Hero dogs who have helped combat extremism and track down terrorism suspects have been honored with a memorial.
It was unveiled in Suippes, northeastern France, on Thursday as a tribute to dogs across Europe who have helped soldiers, police and rescue teams for more than a century.
Featuring a sculpture of a World War I soldier and his huddled dog by Franco-Colombian artist Milthon, the memorial reflects the efforts of all “civilian and military hero dogs”.
It stands in front of the town hall of Suippes, witness to major conflicts during the war.
The town is also home to the largest military kennel in Europe, where members of the French Army’s 132nd Canine Infantry Regiment train dogs for service.
The regiment includes 650 soldiers and 550 dogs, some of whom attended the inauguration of the memorial.
The ceremony paid tribute to Diesel, a police dog killed in a raid targeting the mastermind of the Paris attacks, and Leuk, a dog who died at the hands of an extremist in Mali in 2019.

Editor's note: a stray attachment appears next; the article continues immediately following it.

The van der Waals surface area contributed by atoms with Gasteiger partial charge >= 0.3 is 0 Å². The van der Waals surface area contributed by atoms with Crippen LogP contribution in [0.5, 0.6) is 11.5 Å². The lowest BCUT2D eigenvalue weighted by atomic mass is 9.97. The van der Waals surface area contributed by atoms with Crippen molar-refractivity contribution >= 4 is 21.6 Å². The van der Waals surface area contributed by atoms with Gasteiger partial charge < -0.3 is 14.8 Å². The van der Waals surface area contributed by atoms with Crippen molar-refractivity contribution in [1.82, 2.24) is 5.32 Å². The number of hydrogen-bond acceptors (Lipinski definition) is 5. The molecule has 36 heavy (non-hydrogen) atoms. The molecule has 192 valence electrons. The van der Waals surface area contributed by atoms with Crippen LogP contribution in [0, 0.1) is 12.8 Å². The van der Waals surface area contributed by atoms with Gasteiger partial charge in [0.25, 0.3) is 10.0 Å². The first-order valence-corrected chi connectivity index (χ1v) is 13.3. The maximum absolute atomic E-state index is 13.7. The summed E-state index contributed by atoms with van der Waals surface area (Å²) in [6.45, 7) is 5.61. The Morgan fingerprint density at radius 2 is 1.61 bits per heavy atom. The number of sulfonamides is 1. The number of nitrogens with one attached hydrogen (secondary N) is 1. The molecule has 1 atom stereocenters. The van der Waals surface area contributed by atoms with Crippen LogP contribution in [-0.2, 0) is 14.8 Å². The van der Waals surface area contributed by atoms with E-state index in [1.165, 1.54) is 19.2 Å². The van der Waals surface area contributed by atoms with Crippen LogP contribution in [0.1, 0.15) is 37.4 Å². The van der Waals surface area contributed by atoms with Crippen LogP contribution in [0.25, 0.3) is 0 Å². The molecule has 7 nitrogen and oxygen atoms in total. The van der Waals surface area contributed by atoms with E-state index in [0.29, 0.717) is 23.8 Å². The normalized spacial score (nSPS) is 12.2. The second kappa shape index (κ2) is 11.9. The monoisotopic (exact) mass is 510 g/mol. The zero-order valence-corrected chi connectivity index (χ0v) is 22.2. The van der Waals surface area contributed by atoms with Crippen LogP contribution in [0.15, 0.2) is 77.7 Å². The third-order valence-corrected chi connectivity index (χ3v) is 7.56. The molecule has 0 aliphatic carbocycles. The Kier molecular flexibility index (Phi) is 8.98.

One officer, Johan, said: “It’s very important [recognition] because dogs, like humans, carry out missions, but they are not asked for their opinion.
“So for me, it’s fair to give them a medal back.”
Other dogs have been trained to detect explosives and drugs and are deployed in domestic missions and in French overseas territories – notably to fight against gold trafficking in French Guiana.
Each dog is paired with a soldier after being registered at around 18 months of age, although some are recruited as puppies.
Many dogs come from the Netherlands, Germany and other Eastern European countries, as well as France.
They are subjected to a series of trials, bravery being the most important quality, and retired when they are no longer able to fulfill their duties.